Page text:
The Link Between Poor Sleep and Memory Loss

If you’ve ever had a night or two of poor sleep, you know how it goes: You slog through the next day feeling a little out of it and unable to concentrate or remember things. Sleep deprivation is known to impact the brain in multiple ways, from raising stress levels and causing mood swings to making it harder to focus and process new information. Beyond these effects, however, researchers have discovered that sleep deprivation might be causing problems with memory.

Among the many ongoing health issues sleep deprivation might play a role in, one major problem is memory loss. Ongoing research has begun to show the links between poor sleep and memory and how these things can affect you as you age.

Sleep-related causes of memory loss

It’s now widely believed that there is a strong link between sleep deprivation—whether acute or chronic—and memory loss.

We experience this on occasion after even just one night of poor sleep. If you didn’t sleep enough or were woken up throughout the night, you might find it hard to recall simple things like names, items on your to-do list or where you placed your keys. This is largely because sleep helps the brain form new neural pathways that make it easier for us to focus, learn new information and recall older information. This kind of brain fog is usually rectified after a solid night’s sleep.


Unfortunately, chronic sleep deprivation or poor sleep might have more long-term effects. Sleep issues have been linked to memory loss and memory disorders like Alzheimer’s disease and dementia. Experts are not 100 percent sure of the exact reasons behind this link, but research has given light to a few possibilities.

For one, sleep deprivation is linked to physiological problems like diabetes and high blood pressure, both of which can constrict the blood vessels. If this happens, less blood might flow to the brain, reducing the nutrients and oxygen it needs to keep your brain cells in good shape.

Additionally, sleep deprivation might cause a buildup of protein deposits called beta amyloids. An accumulation of these deposits has been linked to worsening memory and a higher risk of dementia in older adults.

Experts believe that the brain “cleans out” these beta amyloid deposits while you sleep, helping to minimize the buildup over time. If you’re not sleeping well, these byproducts may continue to accumulate. Research has even suggested that beta amyloids might be causing sleep disruption in some cases, so more research is needed to determine potential treatments.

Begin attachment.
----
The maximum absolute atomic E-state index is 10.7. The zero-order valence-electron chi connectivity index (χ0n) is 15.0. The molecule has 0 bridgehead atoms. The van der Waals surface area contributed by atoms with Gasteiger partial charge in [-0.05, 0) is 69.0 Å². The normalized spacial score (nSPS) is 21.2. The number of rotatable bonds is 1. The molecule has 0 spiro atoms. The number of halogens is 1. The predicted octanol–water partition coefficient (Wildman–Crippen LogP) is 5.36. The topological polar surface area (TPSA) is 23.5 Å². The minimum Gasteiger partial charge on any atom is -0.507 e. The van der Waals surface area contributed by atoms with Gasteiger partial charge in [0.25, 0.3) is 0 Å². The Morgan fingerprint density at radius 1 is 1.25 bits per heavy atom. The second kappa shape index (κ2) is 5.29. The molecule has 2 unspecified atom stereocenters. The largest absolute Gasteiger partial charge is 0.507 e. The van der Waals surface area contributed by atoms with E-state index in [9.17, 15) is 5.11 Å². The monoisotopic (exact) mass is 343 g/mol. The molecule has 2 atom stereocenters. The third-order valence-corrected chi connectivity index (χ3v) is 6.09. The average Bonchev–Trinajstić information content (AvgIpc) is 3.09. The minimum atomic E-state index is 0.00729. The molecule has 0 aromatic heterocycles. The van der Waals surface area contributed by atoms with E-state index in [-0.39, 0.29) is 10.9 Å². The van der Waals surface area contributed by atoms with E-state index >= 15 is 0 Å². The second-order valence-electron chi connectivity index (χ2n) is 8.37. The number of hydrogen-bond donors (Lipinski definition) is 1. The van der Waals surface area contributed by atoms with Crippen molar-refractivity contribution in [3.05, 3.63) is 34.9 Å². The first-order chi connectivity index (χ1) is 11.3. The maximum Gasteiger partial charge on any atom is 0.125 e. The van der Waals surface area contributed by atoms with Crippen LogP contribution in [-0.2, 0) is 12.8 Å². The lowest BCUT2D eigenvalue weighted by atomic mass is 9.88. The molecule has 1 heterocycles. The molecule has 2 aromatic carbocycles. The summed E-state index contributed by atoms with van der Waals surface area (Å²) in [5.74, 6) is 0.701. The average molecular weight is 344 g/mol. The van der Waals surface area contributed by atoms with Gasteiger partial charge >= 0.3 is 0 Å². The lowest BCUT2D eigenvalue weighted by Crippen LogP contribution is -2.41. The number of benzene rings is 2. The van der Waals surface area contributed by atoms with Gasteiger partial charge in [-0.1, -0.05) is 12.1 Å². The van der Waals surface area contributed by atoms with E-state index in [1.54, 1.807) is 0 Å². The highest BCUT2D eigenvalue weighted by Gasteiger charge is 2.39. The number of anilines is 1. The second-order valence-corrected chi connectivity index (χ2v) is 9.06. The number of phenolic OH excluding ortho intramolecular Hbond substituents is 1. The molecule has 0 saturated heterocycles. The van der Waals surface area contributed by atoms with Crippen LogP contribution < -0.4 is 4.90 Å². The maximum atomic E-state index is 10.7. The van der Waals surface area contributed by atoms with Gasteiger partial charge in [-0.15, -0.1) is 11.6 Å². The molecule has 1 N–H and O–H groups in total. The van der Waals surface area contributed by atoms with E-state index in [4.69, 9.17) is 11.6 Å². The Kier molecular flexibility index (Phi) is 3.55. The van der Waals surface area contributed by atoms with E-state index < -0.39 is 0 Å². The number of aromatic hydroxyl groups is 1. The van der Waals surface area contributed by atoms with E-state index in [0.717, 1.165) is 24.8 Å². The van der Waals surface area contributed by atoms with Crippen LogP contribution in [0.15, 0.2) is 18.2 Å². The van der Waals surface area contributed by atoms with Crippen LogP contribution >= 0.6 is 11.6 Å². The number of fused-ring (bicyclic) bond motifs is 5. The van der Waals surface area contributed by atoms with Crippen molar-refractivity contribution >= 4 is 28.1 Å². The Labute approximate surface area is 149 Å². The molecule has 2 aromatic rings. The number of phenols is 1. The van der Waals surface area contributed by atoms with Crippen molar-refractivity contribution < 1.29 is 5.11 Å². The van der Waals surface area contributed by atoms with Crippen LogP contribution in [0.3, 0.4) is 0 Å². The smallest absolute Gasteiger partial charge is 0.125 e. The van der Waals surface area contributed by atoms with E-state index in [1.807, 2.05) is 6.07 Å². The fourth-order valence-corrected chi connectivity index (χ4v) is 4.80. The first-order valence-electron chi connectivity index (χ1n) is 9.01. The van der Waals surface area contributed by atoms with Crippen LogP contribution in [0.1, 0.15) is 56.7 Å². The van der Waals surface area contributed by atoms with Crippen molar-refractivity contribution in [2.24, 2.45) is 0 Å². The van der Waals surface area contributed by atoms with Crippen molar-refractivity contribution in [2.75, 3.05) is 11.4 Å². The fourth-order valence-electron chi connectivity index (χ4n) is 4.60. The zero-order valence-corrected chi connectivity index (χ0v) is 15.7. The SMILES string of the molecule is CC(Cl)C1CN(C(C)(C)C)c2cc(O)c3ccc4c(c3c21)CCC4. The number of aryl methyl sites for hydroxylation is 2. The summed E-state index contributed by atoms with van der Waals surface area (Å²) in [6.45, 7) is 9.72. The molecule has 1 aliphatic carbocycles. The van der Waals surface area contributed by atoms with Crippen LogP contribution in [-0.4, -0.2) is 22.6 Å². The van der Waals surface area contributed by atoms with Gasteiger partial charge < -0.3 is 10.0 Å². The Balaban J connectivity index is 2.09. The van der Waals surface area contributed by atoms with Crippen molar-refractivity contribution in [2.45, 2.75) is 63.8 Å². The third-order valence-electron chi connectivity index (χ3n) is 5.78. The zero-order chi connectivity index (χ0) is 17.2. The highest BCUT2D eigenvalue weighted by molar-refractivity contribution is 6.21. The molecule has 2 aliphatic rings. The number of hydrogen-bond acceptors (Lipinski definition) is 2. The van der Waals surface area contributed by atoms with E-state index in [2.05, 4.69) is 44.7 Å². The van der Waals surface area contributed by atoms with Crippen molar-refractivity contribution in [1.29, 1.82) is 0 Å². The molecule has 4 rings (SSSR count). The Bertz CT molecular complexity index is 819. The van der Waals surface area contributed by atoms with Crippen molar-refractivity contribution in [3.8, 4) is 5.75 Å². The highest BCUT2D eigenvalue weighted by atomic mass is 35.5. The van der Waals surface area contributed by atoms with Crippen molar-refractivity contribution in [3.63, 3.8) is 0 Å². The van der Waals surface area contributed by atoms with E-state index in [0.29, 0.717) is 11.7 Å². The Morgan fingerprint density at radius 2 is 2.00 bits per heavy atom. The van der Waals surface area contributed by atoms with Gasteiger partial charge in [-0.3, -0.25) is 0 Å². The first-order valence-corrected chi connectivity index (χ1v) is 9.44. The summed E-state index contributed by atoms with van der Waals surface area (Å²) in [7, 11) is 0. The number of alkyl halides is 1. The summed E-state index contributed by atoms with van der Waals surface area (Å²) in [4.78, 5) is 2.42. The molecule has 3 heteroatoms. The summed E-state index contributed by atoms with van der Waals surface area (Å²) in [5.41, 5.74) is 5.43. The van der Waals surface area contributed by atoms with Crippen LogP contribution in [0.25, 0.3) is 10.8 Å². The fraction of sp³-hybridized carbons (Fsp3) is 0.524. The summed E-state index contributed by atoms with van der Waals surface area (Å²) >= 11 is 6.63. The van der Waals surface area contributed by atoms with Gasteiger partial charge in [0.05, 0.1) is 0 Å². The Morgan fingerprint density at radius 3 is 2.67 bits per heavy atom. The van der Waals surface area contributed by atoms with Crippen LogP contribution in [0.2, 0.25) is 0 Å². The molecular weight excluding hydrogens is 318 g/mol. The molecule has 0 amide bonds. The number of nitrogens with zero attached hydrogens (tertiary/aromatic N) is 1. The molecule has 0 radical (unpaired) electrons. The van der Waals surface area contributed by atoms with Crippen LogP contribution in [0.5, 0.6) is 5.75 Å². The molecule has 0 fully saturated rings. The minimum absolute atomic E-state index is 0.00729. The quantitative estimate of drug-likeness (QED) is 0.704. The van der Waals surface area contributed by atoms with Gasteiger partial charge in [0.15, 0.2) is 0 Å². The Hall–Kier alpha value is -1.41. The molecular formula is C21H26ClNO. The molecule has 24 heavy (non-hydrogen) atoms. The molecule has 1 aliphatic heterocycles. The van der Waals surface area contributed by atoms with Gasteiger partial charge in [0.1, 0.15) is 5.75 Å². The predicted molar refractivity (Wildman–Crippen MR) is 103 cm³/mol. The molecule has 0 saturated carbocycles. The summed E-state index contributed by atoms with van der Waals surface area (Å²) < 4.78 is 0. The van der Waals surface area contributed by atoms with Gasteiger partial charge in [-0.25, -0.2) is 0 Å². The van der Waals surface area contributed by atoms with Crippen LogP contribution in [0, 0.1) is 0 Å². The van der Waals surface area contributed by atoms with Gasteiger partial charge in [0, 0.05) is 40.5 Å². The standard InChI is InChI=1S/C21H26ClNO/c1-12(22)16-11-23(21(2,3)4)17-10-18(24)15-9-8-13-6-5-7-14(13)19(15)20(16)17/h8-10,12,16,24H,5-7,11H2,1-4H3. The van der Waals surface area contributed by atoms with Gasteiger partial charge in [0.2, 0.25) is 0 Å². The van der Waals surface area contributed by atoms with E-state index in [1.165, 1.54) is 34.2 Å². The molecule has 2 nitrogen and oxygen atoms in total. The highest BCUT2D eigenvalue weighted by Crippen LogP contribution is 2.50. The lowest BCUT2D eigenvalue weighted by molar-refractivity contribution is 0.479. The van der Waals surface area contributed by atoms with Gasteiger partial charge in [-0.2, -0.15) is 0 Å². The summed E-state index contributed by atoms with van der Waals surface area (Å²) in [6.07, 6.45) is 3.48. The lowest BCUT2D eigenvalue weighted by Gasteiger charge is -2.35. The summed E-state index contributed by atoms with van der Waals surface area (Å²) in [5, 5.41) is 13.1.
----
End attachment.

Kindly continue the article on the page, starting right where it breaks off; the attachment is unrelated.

Finally, more recent research has discovered a strong link between deep sleep and memory. While you sleep, the brain produces powerful brain waves that aid in memory storage. Memories are transferred from the hippocampus (where short-term memory is stored) to the prefrontal cortex (where memories are stored for the long term). This process typically happens during deep sleep. It’s believed that poor sleep can interrupt this process, causing memories to be stuck in the hippocampus and eventually lost.

Seniors might be at a higher risk of developing memory problems as a result of this. Seniors tend to spend less time in deep sleep at night and might have more sleeping troubles than young people. This may be because of deterioration of the middle frontal lobe, which is where those important deep-sleep brain waves come from. Less deep sleep might result in more memory storage dysfunction, making it harder for seniors to recall important things.

Taking care of your brain

Based on the research establishing links between memory loss and poor sleep, experts think that prioritizing sleep hygiene in your middle age may reduce your risk for developing memory problems later. There are two major ways to accomplish this.

Develop good sleep hygiene

First and foremost, you’ll want to make sure you develop good sleeping habits and get enough quality sleep. Work on developing a consistent sleep schedule that helps you log seven to eight hours a night.

If you struggle with insomnia, eliminate distractions in your sleeping environment (such as noise and light), cut down on caffeine consumption and reduce blue light exposure. Winding down at the end of the day or even taking a melatonin supplement might help you fall asleep more easily.

Bolster brain health

Because research suggests that some things like brain deterioration might actually cause sleep problems, you’ll also want to take good care of your brain health as you age. Reduce stress, exercise more and live a healthy lifestyle to keep your body and brain in great shape.

Certain foods are also known to be great for brain health, including nuts and seeds, fatty fish, leafy greens and antioxidant-rich fruits.

Healthy sleep, happy mind

Taking care of your sleep in the now has the potential to pave the way for a much happier and healthier lifestyle later in life. If you want the best chance at keeping your memory strong, make sure you get some Zs!

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